Rarely has there been such a sorry excuse for a movie as The Black Witch Project. It goes without saying that it exists solely to exploit the popularity of The Blair Witch Project, but it’s so inept that it doesn’t even parody that film. It doesn’t involve “found footage,” there’s no trademark handheld camerawork, there’s no close-up of someone crying as in the famous “I am so scared” scene (despite what the cover art implies), and oh yeah, THERE’S NO $%&!$@ WITCH!
Instead, this is a standard (make that sub-standard) slasher with a generic faceless killer. It’s painfully evident that the idiots responsible for this film (most notably writer/director Velli) just stumbled upon a camera and started filming with no script, no technical savvy, no acting experience and no brain to speak of. If this is a student film, then these people should be sent to detention. And then shot.
The story — if that’s what you want to call it — finds some distinctly un-military types on some sort of military exercise (it’s never explained what they’re doing or why none of their camouflage matches). A killer shows up but never succeeds in killing anyone. The end. The scenes in BWP are incoherent (due to piss-poor sound and the fact that everyone talks over one another) and illogical. First, the soldiers are cooped up in a cabin, scared to death that there’s a killer outside, and then all of a sudden, they’re taking a stroll through the woods. And no one tries to leave, phone for help or, I dunno, use their guns.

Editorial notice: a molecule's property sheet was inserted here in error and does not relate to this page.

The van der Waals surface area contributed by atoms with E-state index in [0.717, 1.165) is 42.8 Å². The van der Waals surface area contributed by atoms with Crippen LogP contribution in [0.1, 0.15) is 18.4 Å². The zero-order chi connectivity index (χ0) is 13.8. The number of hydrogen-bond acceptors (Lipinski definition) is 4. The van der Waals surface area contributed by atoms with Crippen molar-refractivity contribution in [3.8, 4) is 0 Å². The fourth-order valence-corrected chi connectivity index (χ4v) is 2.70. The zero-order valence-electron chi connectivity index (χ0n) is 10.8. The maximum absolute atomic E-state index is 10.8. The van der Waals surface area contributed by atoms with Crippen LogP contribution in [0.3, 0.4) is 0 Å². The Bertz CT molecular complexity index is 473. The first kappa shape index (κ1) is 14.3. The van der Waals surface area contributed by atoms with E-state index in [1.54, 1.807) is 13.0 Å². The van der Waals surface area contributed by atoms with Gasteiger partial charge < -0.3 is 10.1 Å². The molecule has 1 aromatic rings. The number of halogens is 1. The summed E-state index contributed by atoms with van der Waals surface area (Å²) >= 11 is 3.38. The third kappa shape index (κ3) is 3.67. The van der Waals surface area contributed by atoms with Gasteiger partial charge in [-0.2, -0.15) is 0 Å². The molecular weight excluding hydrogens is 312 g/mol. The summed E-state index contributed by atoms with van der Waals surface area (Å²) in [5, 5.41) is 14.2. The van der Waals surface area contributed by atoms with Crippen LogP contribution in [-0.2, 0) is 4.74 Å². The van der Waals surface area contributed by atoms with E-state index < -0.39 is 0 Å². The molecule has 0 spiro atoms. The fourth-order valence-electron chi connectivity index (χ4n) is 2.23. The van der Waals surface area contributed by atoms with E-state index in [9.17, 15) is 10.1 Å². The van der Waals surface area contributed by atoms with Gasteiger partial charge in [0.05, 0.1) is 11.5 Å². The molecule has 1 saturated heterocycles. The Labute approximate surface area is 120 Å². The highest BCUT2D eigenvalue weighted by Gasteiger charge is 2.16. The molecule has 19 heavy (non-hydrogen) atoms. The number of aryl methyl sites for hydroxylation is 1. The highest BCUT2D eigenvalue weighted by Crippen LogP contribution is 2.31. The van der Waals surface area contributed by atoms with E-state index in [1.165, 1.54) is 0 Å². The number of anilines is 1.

The killer, meanwhile, is less than intimidating, dressed in black from head to toe like a broke-ass ninja. There’s no gore whatsoever, the attempts at scares are truly pitiful, and overly dramatic music blares at wildly inappropriate times. The Black Witch Project is so incompetent, it doesn’t even last long enough to be a feature-length movie. It runs barely 50 minutes long, and that’s with 15 minutes of credits! (The credits, incidentally, may have a stronger plot than the film itself.)
It’s painfully clear that someone came up with this “clever” title and then decided to build a movie around it. If this film cost more than $1,000, I’d be surprised. And if it did, they overpaid by $999. I never thought I’d say this, but The Black Witch Project belongs in the same, rarified air as the lowest of the low, Ax ‘Em. At least Ax ‘Em tried to have a bit of a plot, and there was some gore and makeup required — not just someone renting a Snake Eyes costume from the local party store. It’s jackasses like the people behind BWP — who don’t respect the horror genre, let alone the craft of film — that make the rest of us so damn homicidal.
This review is better than the movie.